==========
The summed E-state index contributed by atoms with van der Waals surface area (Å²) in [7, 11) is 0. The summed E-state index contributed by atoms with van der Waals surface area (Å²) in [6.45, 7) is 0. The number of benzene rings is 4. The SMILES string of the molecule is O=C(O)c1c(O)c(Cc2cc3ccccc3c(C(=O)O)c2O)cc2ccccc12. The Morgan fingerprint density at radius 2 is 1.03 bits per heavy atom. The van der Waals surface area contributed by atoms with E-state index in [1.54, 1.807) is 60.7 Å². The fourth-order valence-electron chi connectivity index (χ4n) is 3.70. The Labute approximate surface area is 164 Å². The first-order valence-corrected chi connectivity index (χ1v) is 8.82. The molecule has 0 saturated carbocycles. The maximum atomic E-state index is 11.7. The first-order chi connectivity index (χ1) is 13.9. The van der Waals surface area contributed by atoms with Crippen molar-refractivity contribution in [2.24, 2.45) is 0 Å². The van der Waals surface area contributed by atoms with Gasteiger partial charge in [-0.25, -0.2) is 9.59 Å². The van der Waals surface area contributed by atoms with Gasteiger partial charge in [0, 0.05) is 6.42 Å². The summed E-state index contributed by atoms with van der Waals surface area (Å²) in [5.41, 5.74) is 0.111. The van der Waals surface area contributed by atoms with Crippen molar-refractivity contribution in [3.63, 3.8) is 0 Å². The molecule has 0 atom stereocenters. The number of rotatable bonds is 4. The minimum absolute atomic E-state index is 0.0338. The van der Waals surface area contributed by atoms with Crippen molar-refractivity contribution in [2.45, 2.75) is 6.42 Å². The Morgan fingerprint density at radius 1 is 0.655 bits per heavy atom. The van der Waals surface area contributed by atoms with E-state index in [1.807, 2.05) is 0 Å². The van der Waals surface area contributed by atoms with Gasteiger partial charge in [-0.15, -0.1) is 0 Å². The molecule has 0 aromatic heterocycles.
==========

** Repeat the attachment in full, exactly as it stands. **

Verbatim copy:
The summed E-state index contributed by atoms with van der Waals surface area (Å²) in [7, 11) is 0. The summed E-state index contributed by atoms with van der Waals surface area (Å²) in [6.45, 7) is 0. The number of benzene rings is 4. The SMILES string of the molecule is O=C(O)c1c(O)c(Cc2cc3ccccc3c(C(=O)O)c2O)cc2ccccc12. The Morgan fingerprint density at radius 2 is 1.03 bits per heavy atom. The van der Waals surface area contributed by atoms with E-state index in [1.54, 1.807) is 60.7 Å². The fourth-order valence-electron chi connectivity index (χ4n) is 3.70. The Labute approximate surface area is 164 Å². The first-order valence-corrected chi connectivity index (χ1v) is 8.82. The molecule has 0 saturated carbocycles. The maximum atomic E-state index is 11.7. The first-order chi connectivity index (χ1) is 13.9. The van der Waals surface area contributed by atoms with Crippen molar-refractivity contribution in [2.24, 2.45) is 0 Å². The van der Waals surface area contributed by atoms with Gasteiger partial charge in [-0.25, -0.2) is 9.59 Å². The van der Waals surface area contributed by atoms with Gasteiger partial charge in [0, 0.05) is 6.42 Å². The summed E-state index contributed by atoms with van der Waals surface area (Å²) in [5.41, 5.74) is 0.111. The van der Waals surface area contributed by atoms with Crippen molar-refractivity contribution in [3.63, 3.8) is 0 Å². The molecule has 0 atom stereocenters. The number of rotatable bonds is 4. The minimum absolute atomic E-state index is 0.0338. The van der Waals surface area contributed by atoms with Crippen molar-refractivity contribution in [2.45, 2.75) is 6.42 Å². The Morgan fingerprint density at radius 1 is 0.655 bits per heavy atom. The van der Waals surface area contributed by atoms with E-state index in [1.807, 2.05) is 0 Å². The van der Waals surface area contributed by atoms with Gasteiger partial charge in [-0.15, -0.1) is 0 Å². The molecule has 0 aromatic heterocycles.